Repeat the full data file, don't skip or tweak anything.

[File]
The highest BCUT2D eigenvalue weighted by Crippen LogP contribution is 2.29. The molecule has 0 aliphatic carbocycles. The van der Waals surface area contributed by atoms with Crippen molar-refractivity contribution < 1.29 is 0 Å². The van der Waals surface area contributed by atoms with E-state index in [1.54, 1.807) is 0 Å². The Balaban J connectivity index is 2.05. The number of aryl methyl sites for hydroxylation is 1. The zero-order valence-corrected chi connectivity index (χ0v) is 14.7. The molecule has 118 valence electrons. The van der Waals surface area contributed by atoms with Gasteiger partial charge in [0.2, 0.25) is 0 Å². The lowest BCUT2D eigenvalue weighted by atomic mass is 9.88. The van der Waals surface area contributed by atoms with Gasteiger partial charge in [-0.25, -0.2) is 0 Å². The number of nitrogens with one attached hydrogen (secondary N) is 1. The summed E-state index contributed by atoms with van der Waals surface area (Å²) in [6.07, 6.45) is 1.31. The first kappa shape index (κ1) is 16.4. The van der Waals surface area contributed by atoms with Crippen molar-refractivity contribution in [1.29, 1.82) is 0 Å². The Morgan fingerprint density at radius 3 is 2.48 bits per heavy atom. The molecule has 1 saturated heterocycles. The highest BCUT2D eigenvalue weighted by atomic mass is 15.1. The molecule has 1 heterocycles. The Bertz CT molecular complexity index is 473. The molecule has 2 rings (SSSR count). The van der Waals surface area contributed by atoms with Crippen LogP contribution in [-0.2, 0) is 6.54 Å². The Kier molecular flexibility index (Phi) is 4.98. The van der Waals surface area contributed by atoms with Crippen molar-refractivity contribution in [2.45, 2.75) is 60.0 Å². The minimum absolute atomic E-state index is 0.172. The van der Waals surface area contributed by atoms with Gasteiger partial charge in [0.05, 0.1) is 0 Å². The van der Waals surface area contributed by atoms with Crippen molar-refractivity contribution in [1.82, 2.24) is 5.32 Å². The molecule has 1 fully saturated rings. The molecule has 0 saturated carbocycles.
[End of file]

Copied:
The highest BCUT2D eigenvalue weighted by Crippen LogP contribution is 2.29. The molecule has 0 aliphatic carbocycles. The van der Waals surface area contributed by atoms with Crippen molar-refractivity contribution < 1.29 is 0 Å². The van der Waals surface area contributed by atoms with E-state index in [1.54, 1.807) is 0 Å². The Balaban J connectivity index is 2.05. The number of aryl methyl sites for hydroxylation is 1. The zero-order valence-corrected chi connectivity index (χ0v) is 14.7. The molecule has 118 valence electrons. The van der Waals surface area contributed by atoms with Gasteiger partial charge in [0.2, 0.25) is 0 Å². The lowest BCUT2D eigenvalue weighted by atomic mass is 9.88. The van der Waals surface area contributed by atoms with Gasteiger partial charge in [-0.25, -0.2) is 0 Å². The number of nitrogens with one attached hydrogen (secondary N) is 1. The summed E-state index contributed by atoms with van der Waals surface area (Å²) in [6.07, 6.45) is 1.31. The first kappa shape index (κ1) is 16.4. The van der Waals surface area contributed by atoms with Crippen molar-refractivity contribution in [1.29, 1.82) is 0 Å². The Morgan fingerprint density at radius 3 is 2.48 bits per heavy atom. The molecule has 1 saturated heterocycles. The highest BCUT2D eigenvalue weighted by atomic mass is 15.1. The molecule has 1 heterocycles. The Bertz CT molecular complexity index is 473. The molecule has 2 rings (SSSR count). The van der Waals surface area contributed by atoms with Crippen LogP contribution in [-0.2, 0) is 6.54 Å². The Kier molecular flexibility index (Phi) is 4.98. The van der Waals surface area contributed by atoms with Crippen molar-refractivity contribution in [2.45, 2.75) is 60.0 Å². The minimum absolute atomic E-state index is 0.172. The van der Waals surface area contributed by atoms with Gasteiger partial charge in [0.05, 0.1) is 0 Å². The van der Waals surface area contributed by atoms with Crippen molar-refractivity contribution in [1.82, 2.24) is 5.32 Å². The molecule has 1 fully saturated rings. The molecule has 0 saturated carbocycles.